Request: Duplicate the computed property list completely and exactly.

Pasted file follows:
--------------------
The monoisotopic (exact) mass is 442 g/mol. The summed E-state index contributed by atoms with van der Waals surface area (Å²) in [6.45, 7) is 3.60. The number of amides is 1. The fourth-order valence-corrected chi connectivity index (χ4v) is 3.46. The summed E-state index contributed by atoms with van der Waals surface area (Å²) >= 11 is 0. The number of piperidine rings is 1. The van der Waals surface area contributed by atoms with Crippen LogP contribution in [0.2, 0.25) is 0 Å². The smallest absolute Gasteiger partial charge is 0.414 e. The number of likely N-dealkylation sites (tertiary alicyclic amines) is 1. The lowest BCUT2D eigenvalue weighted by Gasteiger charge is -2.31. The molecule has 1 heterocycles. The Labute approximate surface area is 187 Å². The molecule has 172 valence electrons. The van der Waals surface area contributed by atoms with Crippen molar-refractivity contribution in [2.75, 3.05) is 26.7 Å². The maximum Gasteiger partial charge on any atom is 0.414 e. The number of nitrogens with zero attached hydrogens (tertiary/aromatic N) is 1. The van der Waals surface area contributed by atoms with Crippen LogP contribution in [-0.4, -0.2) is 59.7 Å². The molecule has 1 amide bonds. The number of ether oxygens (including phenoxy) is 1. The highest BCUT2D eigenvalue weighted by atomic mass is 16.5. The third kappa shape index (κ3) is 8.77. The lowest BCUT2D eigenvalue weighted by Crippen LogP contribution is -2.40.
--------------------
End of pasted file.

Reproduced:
The monoisotopic (exact) mass is 442 g/mol. The summed E-state index contributed by atoms with van der Waals surface area (Å²) in [6.45, 7) is 3.60. The number of amides is 1. The fourth-order valence-corrected chi connectivity index (χ4v) is 3.46. The summed E-state index contributed by atoms with van der Waals surface area (Å²) >= 11 is 0. The number of piperidine rings is 1. The van der Waals surface area contributed by atoms with Crippen LogP contribution in [0.2, 0.25) is 0 Å². The smallest absolute Gasteiger partial charge is 0.414 e. The number of likely N-dealkylation sites (tertiary alicyclic amines) is 1. The lowest BCUT2D eigenvalue weighted by Gasteiger charge is -2.31. The molecule has 1 heterocycles. The Labute approximate surface area is 187 Å². The molecule has 172 valence electrons. The van der Waals surface area contributed by atoms with Crippen molar-refractivity contribution in [2.75, 3.05) is 26.7 Å². The maximum Gasteiger partial charge on any atom is 0.414 e. The number of nitrogens with zero attached hydrogens (tertiary/aromatic N) is 1. The van der Waals surface area contributed by atoms with Crippen LogP contribution in [-0.4, -0.2) is 59.7 Å². The molecule has 1 amide bonds. The number of ether oxygens (including phenoxy) is 1. The highest BCUT2D eigenvalue weighted by atomic mass is 16.5. The third kappa shape index (κ3) is 8.77. The lowest BCUT2D eigenvalue weighted by Crippen LogP contribution is -2.40.